Albion Club member and avid truck collector and restorer Phil Dixon offered to do the sandblasting and recoating of the chassis in the original silver, at an unbeatable price: zilch. Phil just happens to own Protector abrasive cleaning, industrial and powder coating in Parkes, NSW, west of Dubbo.
All we had to do was get the chassis there. Towing it was out of the question, and the only practical way seemed to be to load it onto a tilt tray truck. But the chassis is 27 feet long and 17 feet 6 inches between wheel centres. It might be too long to fit on the tray, or the overall length of the loaded truck might exceed limits even for a three axle vehicle.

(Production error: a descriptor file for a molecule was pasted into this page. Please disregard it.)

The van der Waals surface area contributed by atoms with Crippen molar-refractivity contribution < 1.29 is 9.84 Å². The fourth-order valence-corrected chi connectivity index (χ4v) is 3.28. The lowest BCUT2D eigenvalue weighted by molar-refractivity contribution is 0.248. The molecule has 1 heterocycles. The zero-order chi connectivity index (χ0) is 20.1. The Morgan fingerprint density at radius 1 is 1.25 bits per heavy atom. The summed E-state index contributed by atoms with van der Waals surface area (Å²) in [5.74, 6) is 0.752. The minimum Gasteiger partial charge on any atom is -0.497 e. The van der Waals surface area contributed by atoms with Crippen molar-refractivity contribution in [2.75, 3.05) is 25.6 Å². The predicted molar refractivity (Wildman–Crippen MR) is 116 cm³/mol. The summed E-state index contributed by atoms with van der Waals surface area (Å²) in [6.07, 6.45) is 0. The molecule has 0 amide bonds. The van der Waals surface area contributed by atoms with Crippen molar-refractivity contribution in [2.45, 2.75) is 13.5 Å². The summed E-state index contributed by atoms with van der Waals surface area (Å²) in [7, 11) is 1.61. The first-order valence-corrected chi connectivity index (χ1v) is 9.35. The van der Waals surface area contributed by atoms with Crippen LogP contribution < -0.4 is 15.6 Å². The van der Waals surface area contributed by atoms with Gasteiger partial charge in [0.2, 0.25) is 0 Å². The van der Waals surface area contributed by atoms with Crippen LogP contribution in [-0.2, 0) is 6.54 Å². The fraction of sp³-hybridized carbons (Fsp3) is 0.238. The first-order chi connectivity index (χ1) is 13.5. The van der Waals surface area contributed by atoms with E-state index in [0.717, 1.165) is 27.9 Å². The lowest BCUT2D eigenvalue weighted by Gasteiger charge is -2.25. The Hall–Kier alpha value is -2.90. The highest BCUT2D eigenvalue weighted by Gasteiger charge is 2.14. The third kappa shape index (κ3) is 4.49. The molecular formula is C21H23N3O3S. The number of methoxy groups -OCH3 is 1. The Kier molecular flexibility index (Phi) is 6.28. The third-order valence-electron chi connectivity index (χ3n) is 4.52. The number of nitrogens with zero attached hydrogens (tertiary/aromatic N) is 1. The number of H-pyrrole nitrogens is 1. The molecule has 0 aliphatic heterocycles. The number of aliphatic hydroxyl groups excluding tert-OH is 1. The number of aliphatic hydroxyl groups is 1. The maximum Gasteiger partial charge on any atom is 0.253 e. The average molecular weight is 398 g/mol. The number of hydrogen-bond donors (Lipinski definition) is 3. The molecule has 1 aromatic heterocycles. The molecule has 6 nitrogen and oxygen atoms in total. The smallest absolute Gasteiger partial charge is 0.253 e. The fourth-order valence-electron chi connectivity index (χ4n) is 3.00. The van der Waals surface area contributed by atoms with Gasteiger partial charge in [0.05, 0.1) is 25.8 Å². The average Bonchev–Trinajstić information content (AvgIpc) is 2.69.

Craig has a mate: mate owns a tilt tray and there might be a time when he needed to bring a load from say Dubbo, and instead of making the trip out empty could take the bus at a greatly reduced rate. So measurements were made and it was found that all the dimensions would be within limits.
A possible chance came up when a bulldozer might have to be brought to Sydney from Parkes, but the job fell through. Eventually however, in the stars, Venus came into alignment with Mars and Orion was in the ascendant, so the trip was on. I shall have to find out the name of the mate so he can be given a plug on the net.
The pictures tell the story.
Craig's van has done its job of towing the chassis out onto the road, now the cable and winch of the tilt tray can take over.
Despite everything the handbrake still works: the winch and cable can't stop the chassis running down the slope.
Steering on an Albion is never easy but standing up it's even harder.
Looks like it's going to fit.
How lucky is that: within the end of the tray by about 6 inches.
All photos by Bill Parkinson